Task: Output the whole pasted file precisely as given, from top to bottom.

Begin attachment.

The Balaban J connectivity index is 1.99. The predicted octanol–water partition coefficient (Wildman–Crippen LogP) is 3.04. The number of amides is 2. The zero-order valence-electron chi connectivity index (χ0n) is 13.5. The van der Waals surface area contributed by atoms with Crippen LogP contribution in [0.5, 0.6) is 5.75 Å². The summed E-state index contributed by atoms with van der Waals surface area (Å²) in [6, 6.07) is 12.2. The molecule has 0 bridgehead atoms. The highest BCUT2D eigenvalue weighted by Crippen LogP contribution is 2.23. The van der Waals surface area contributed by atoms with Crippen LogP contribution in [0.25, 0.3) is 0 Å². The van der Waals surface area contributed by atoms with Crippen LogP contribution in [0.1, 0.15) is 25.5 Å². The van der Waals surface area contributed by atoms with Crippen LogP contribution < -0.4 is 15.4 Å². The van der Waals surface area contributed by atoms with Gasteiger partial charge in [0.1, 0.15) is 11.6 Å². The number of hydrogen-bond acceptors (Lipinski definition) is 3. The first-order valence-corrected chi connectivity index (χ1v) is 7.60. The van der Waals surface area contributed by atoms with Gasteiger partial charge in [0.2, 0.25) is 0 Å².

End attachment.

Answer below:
The Balaban J connectivity index is 1.99. The predicted octanol–water partition coefficient (Wildman–Crippen LogP) is 3.04. The number of amides is 2. The zero-order valence-electron chi connectivity index (χ0n) is 13.5. The van der Waals surface area contributed by atoms with Crippen LogP contribution in [0.5, 0.6) is 5.75 Å². The summed E-state index contributed by atoms with van der Waals surface area (Å²) in [6, 6.07) is 12.2. The molecule has 0 bridgehead atoms. The highest BCUT2D eigenvalue weighted by Crippen LogP contribution is 2.23. The van der Waals surface area contributed by atoms with Crippen LogP contribution in [0.25, 0.3) is 0 Å². The van der Waals surface area contributed by atoms with Crippen LogP contribution in [0.1, 0.15) is 25.5 Å². The van der Waals surface area contributed by atoms with Crippen LogP contribution < -0.4 is 15.4 Å². The van der Waals surface area contributed by atoms with Gasteiger partial charge in [0.1, 0.15) is 11.6 Å². The number of hydrogen-bond acceptors (Lipinski definition) is 3. The first-order valence-corrected chi connectivity index (χ1v) is 7.60. The van der Waals surface area contributed by atoms with Gasteiger partial charge in [0.2, 0.25) is 0 Å².